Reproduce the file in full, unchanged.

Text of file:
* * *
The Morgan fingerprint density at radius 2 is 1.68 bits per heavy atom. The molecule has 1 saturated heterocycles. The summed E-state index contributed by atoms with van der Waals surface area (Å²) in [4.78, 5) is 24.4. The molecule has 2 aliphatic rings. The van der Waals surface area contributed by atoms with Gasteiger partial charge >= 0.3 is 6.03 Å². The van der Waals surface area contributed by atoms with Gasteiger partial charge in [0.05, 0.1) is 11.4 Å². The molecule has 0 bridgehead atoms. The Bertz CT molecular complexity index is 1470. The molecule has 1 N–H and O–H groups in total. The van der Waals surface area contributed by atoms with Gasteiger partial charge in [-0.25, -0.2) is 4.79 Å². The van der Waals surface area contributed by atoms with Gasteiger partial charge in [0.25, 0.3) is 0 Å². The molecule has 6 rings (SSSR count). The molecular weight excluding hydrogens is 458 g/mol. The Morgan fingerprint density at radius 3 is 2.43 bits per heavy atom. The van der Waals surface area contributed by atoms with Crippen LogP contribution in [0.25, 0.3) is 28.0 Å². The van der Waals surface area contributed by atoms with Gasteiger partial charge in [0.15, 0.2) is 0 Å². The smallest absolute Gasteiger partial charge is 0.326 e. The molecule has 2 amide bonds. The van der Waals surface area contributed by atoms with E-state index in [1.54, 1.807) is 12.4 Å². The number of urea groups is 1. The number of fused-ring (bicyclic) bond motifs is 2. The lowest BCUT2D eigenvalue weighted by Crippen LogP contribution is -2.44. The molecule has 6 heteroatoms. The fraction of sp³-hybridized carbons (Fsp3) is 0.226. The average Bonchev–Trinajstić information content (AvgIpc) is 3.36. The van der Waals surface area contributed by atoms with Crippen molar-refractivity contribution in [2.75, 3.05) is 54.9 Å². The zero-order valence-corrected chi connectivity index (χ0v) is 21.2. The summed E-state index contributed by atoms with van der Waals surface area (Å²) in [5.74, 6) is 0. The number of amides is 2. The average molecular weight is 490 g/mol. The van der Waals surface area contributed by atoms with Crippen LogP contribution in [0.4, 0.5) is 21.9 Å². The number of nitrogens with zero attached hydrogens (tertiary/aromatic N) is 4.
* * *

The Morgan fingerprint density at radius 2 is 1.68 bits per heavy atom. The molecule has 1 saturated heterocycles. The summed E-state index contributed by atoms with van der Waals surface area (Å²) in [4.78, 5) is 24.4. The molecule has 2 aliphatic rings. The van der Waals surface area contributed by atoms with Gasteiger partial charge >= 0.3 is 6.03 Å². The van der Waals surface area contributed by atoms with Gasteiger partial charge in [0.05, 0.1) is 11.4 Å². The molecule has 0 bridgehead atoms. The Bertz CT molecular complexity index is 1470. The molecule has 1 N–H and O–H groups in total. The van der Waals surface area contributed by atoms with Gasteiger partial charge in [-0.25, -0.2) is 4.79 Å². The van der Waals surface area contributed by atoms with Gasteiger partial charge in [0.25, 0.3) is 0 Å². The molecule has 6 rings (SSSR count). The molecular weight excluding hydrogens is 458 g/mol. The Morgan fingerprint density at radius 3 is 2.43 bits per heavy atom. The van der Waals surface area contributed by atoms with Crippen LogP contribution in [0.25, 0.3) is 28.0 Å². The van der Waals surface area contributed by atoms with Gasteiger partial charge in [0.15, 0.2) is 0 Å². The smallest absolute Gasteiger partial charge is 0.326 e. The molecule has 2 amide bonds. The van der Waals surface area contributed by atoms with E-state index in [1.54, 1.807) is 12.4 Å². The number of urea groups is 1. The number of fused-ring (bicyclic) bond motifs is 2. The lowest BCUT2D eigenvalue weighted by Crippen LogP contribution is -2.44. The molecule has 6 heteroatoms. The fraction of sp³-hybridized carbons (Fsp3) is 0.226. The average Bonchev–Trinajstić information content (AvgIpc) is 3.36. The van der Waals surface area contributed by atoms with Crippen molar-refractivity contribution in [2.75, 3.05) is 54.9 Å². The zero-order valence-corrected chi connectivity index (χ0v) is 21.2. The summed E-state index contributed by atoms with van der Waals surface area (Å²) in [5.74, 6) is 0. The number of amides is 2. The average molecular weight is 490 g/mol. The van der Waals surface area contributed by atoms with Crippen LogP contribution in [0.4, 0.5) is 21.9 Å². The number of nitrogens with zero attached hydrogens (tertiary/aromatic N) is 4.